Mesenchymal Stem Cell Allograft and ACDF Study Outcomes

Commentaries by lead author Sheeraz A. Qureshi, MD and Brian Kwon, MD

Patients who received mesenchymal stem cell (MSC) allografts during anterior cervical discectomy and fusion (ACDF) had lower fusion rates compared with a matched cohort of patients who received standard allografts, according to a retrospective study in The Spine Journal. The between-group difference was not statistically significant.
Postoperative lateral x-ray, anterior cervical discectomy and fusion, ACDF“Achieving a solid fusion is critical to the success of anterior cervical discectomy and fusion surgery,” said lead author Sheeraz A. Qureshi, MD, who is Associate Professor of Spinal Surgery at Mount Sinai Medical Center in New York, NY. “As such, surgeons are looking for ways to improve the outcomes for fusion by trying different substrates.”

“While MSCs are being marketed as having the ability to improve fusion rates, our study shows that there is NOT a significant improvement in fusion outcome compared to standard allograft,” Dr. Quershi said. “This is important given the higher cost of MSCs compared to standard allograft.”

“This is a nonindustry sponsored study of the performance of 2 bone graft alternatives used in 1- and 2-level ACDF,” commented Brian Kwon, MD, who is Assistant Clinical Professor of Orthopedic Surgery at Tufts University School of Medicine and a spine surgeon at New England Baptist Hospital in Boston, MA.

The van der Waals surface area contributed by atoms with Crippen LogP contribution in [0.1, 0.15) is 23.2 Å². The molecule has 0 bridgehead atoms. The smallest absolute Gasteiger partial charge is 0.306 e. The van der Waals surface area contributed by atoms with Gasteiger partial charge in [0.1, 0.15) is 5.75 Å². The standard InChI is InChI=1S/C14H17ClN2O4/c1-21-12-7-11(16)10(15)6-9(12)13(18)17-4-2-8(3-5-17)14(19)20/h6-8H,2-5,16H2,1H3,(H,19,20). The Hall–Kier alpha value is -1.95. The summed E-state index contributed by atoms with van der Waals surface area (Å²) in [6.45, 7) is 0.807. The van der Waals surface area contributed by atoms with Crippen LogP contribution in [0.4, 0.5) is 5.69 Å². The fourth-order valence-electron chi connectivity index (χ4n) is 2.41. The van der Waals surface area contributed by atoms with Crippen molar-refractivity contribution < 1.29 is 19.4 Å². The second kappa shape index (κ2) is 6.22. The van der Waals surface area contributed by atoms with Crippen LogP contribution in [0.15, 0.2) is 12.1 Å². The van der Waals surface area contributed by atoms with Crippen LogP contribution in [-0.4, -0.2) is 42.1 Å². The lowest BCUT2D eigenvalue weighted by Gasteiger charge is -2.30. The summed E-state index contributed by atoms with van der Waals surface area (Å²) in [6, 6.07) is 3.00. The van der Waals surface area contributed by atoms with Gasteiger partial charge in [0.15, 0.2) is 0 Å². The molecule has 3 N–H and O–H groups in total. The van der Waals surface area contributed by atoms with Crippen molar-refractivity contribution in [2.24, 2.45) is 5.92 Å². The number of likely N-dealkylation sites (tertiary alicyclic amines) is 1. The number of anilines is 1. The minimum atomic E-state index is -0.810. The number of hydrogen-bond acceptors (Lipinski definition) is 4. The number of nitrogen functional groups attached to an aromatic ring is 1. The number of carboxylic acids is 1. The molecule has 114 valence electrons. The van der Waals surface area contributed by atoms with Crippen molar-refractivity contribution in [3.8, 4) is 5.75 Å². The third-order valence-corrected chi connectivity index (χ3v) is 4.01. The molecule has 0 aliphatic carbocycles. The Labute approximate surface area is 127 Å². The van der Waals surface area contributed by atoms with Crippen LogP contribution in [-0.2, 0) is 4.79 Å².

“The 2 groups studied were MSC in cervical allograft cages versus allograft cages alone. Their primary endpoint was fusion rates, which were compared between the groups,” Dr. Kwon explained. “The authors found at 1 year after surgery, the MSC group had a fusion rate of 87.7% and the allograft group had a rate of 94.7% (P=0.19). The authors concluded that addition of MSC to interbody allograft vs allograft alone does not appear to increase fusion rate and may increase costs, approximately $1,250/level, to the operation.”

Matched Cohort Analysis
The authors retrospectively reviewed a consecutive series of 57 patients who underwent a 1- or 2-level instrumented anterior cervical discectomy and fusion that included interbody allograft, an anterior plate, and Osteocel® Bone Graft (NuVasive®, Inc., San Diego, CA) between 2010 and 2012 at a single institution. Osteocel is a first-generation iliac crest bone graft made from demineralized bone matrix, cancellous cadaveric bone, and MSCs, the authors noted.

A group of 57 patients matched for diagnosis, number of fusion levels, smoking status, and comorbidity burden served as the control group. The fusion construct in the control group included a structural interbody bone allograft (VertiGRAFT®, DePuy Synthes Spine, Raynham, MA) without Osteocel or other graft enhancers followed by anterior plating.

In both cohorts, approximately half of the procedures were 1-level and the other half were 2-level.

One-Year Fusion Rates Were Lower With MSC Allografts